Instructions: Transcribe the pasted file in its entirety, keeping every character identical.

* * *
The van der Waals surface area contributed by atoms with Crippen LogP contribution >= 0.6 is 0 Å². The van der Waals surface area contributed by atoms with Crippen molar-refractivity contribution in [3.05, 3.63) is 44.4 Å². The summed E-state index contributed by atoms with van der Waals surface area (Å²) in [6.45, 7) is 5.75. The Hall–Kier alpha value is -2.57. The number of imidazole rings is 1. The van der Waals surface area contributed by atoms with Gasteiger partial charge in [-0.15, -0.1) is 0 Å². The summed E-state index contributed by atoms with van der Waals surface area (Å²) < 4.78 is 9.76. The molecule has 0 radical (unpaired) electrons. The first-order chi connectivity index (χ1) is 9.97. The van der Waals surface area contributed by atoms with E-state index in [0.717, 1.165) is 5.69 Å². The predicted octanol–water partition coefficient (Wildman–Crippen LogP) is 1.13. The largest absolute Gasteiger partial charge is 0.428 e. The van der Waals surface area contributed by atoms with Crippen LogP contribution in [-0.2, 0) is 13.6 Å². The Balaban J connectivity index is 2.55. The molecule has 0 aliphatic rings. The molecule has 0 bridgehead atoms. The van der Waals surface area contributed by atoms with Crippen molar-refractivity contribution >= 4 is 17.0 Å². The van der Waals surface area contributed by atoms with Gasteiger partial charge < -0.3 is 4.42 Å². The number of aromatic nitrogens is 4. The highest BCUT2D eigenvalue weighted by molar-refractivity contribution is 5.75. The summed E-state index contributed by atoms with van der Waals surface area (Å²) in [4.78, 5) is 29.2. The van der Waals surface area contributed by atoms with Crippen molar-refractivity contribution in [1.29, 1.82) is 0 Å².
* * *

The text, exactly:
The van der Waals surface area contributed by atoms with Crippen LogP contribution >= 0.6 is 0 Å². The van der Waals surface area contributed by atoms with Crippen molar-refractivity contribution in [3.05, 3.63) is 44.4 Å². The summed E-state index contributed by atoms with van der Waals surface area (Å²) in [6.45, 7) is 5.75. The Hall–Kier alpha value is -2.57. The number of imidazole rings is 1. The van der Waals surface area contributed by atoms with Gasteiger partial charge in [-0.15, -0.1) is 0 Å². The summed E-state index contributed by atoms with van der Waals surface area (Å²) < 4.78 is 9.76. The molecule has 0 radical (unpaired) electrons. The first-order chi connectivity index (χ1) is 9.97. The van der Waals surface area contributed by atoms with E-state index in [0.717, 1.165) is 5.69 Å². The predicted octanol–water partition coefficient (Wildman–Crippen LogP) is 1.13. The largest absolute Gasteiger partial charge is 0.428 e. The van der Waals surface area contributed by atoms with Crippen LogP contribution in [-0.2, 0) is 13.6 Å². The Balaban J connectivity index is 2.55. The molecule has 0 aliphatic rings. The molecule has 0 bridgehead atoms. The van der Waals surface area contributed by atoms with Crippen molar-refractivity contribution >= 4 is 17.0 Å². The van der Waals surface area contributed by atoms with Gasteiger partial charge < -0.3 is 4.42 Å². The number of aromatic nitrogens is 4. The highest BCUT2D eigenvalue weighted by molar-refractivity contribution is 5.75. The summed E-state index contributed by atoms with van der Waals surface area (Å²) in [4.78, 5) is 29.2. The van der Waals surface area contributed by atoms with Crippen molar-refractivity contribution in [1.29, 1.82) is 0 Å².